Am I alone in never, ever having fit a single one of these categories? My hips aren’t quite wide enough for me to be a pear, I’m a little too curvy to be a banana, my waistline doesn’t qualify me as an apple, and I’m not busty enough to be an hourglass. More to the point, am I alone in having this sort of magnetic attraction-repulsion to the idea that there’s this set of guidelines that determines our “type,” like a personality flow chart for your figure? It’s this weird little corner of magazines that feels specifically tailored for you—I mean, look, there are FOUR DIFFERENT “REAL WOMEN” on this page, and one of them is probably even not-white (it's a favorite place for ladymags to cram in some "diversity"), so clearly She is We, and We are She, and this magazine and I are totally vibing—but that actually has nada to do with how you might look in puffed-sleeve blouses (pears), flared jeans (apples, I think?), or high necklines (bananas!).

 Late-night Photoshoppin': Don't tell me I don't know how to party.

It’s a categorization that shows us, more blatantly than other tools in women’s magazines, to view our bodies as problem zones. The savvier fashion writers  tell you to play up your good parts instead of  trying to hide the bad, but in some ways that echoes the notion of telling a heavy-set woman “Oh, but you’ve got such a pretty face” as a supposed compliment—as though now she must do something to “match” her “good points.”

Now, listen, I’ve got nothing against dressing to flatter your figure. I do it every day (please leave polite, anonymous comments if I am grossly mistaken). Scoop necklines, boot-cut jeans, stretchy pencil skirts, and faux-wrap dresses line my closet, because they’re what make me look the best. They visually create a nicer picture than, say, empire dresses and flare-legged jeans would on me. (Did the Powers That Be just want to temper my bohemian bent by forcing me into J.Crew?) And I’m guessing that for many women who don’t trust their visual sense or their instincts, or who just want some guidelines, that those pages are truly helpful. They're sure as shit popular, a perennial high scorer in magazine metrics.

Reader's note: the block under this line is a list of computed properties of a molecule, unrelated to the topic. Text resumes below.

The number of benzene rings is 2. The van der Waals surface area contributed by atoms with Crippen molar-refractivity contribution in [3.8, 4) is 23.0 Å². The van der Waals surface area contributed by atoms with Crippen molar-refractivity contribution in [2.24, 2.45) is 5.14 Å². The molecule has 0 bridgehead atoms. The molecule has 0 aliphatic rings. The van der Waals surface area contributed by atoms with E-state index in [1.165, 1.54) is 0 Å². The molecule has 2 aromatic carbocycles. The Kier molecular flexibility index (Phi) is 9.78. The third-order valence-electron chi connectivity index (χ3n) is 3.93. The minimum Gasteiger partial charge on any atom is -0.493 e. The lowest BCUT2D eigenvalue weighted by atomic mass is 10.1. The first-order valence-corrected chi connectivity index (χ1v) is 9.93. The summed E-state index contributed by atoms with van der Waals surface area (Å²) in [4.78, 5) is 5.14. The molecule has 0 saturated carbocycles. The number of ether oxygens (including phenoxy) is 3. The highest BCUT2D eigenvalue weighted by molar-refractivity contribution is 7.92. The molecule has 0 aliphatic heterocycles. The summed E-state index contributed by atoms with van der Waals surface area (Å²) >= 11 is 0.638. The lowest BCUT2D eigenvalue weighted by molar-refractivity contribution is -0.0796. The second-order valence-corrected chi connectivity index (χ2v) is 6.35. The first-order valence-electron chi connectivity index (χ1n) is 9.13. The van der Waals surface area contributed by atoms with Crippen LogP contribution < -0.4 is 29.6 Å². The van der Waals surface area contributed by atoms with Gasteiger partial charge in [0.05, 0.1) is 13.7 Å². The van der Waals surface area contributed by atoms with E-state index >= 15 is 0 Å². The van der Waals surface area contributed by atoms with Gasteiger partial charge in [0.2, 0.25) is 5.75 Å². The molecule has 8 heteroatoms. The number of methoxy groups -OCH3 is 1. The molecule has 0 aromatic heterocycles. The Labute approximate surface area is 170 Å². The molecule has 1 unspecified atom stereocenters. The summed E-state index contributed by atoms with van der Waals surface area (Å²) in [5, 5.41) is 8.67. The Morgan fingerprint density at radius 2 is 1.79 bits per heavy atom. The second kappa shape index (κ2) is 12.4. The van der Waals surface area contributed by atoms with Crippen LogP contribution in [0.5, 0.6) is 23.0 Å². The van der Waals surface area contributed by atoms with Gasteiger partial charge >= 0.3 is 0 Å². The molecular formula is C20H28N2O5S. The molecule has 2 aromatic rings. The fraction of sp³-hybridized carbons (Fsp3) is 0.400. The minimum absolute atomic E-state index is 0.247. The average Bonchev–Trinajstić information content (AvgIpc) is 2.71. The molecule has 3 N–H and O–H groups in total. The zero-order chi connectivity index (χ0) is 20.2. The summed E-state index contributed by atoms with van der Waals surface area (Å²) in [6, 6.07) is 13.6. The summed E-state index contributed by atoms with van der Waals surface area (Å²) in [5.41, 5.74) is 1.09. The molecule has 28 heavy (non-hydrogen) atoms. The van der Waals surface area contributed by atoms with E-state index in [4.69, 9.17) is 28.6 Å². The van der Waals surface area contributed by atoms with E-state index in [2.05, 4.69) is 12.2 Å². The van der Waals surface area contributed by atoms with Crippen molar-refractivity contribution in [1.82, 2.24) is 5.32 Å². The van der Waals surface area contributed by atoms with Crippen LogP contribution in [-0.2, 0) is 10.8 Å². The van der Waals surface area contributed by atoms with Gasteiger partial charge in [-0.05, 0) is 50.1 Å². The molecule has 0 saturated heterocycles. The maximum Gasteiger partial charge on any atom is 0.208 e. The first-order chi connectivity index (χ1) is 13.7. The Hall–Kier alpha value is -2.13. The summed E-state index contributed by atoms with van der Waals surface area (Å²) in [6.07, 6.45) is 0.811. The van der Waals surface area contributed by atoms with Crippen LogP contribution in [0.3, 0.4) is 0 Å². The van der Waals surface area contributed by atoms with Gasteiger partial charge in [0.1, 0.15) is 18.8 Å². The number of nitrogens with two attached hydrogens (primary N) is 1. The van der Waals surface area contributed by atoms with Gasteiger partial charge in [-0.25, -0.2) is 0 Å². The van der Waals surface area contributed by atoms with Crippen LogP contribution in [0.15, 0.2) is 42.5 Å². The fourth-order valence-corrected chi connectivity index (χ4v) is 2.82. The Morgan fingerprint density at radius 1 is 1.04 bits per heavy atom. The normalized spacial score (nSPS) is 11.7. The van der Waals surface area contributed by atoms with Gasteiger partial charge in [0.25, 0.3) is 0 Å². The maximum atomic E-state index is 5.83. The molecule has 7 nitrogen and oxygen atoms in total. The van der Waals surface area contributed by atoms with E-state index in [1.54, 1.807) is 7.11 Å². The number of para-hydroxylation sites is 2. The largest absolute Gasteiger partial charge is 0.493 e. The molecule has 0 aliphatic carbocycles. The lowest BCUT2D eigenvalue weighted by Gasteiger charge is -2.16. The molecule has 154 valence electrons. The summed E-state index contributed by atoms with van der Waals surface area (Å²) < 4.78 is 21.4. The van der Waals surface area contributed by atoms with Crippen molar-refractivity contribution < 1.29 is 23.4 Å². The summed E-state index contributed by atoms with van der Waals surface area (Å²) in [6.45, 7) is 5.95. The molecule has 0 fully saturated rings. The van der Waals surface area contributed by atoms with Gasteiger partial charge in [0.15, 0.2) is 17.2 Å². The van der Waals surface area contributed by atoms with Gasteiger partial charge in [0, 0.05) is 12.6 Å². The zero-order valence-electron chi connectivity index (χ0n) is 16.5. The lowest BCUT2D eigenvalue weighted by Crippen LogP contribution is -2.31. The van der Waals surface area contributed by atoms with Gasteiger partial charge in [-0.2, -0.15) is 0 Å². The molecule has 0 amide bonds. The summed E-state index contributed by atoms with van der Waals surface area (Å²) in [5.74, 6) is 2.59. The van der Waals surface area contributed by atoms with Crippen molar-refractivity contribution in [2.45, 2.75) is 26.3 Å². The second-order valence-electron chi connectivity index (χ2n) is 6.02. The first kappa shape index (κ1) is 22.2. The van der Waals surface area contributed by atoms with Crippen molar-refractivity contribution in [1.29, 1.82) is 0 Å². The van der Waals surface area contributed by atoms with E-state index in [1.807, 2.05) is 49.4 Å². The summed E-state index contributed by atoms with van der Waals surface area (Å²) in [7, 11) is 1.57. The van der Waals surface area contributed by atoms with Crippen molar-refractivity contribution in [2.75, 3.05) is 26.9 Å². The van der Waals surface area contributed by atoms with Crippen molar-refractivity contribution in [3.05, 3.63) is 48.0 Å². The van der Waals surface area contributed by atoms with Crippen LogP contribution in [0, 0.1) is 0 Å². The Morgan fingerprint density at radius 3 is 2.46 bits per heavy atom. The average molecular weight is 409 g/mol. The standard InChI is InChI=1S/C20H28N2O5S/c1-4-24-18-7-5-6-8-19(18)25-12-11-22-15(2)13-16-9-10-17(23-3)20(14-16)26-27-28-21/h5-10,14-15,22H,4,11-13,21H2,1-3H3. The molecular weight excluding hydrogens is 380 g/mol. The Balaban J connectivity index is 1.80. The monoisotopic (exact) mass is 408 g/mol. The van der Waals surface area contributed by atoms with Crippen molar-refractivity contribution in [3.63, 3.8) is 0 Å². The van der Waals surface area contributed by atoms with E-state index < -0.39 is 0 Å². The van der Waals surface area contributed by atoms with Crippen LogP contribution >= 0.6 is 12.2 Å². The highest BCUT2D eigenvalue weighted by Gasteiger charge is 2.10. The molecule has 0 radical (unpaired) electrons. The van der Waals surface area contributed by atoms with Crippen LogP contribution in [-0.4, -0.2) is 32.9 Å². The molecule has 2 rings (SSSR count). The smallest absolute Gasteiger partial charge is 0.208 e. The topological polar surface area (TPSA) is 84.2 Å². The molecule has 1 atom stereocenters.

But you know what? I am about the least fashion-conscious person out there, and I figured this stuff out. (Of course, that could be part of why; when you only care about what looks flattering instead of staying on-trend, it’s easier to find what works for you. Some call my wardrobe boring; I vote “classic.”) It’s not because I pay attention to the magazines that I figured out what worked on me: It’s because I look in the mirror. I made a vow several years ago—around the same that I began to suspect that this whole apple-pear thing was largely bullshit designed to appear "helpful" but wasn't really—that I wasn’t going to buy any clothing that didn’t give me an immediate “yes.” Voilà, a wardrobe was born: Within a year of this decision, my closet was filled with pretty much nothing but the items above. My fashion guidelines don’t flatter a single piece of fruit, but they flatter me just fine.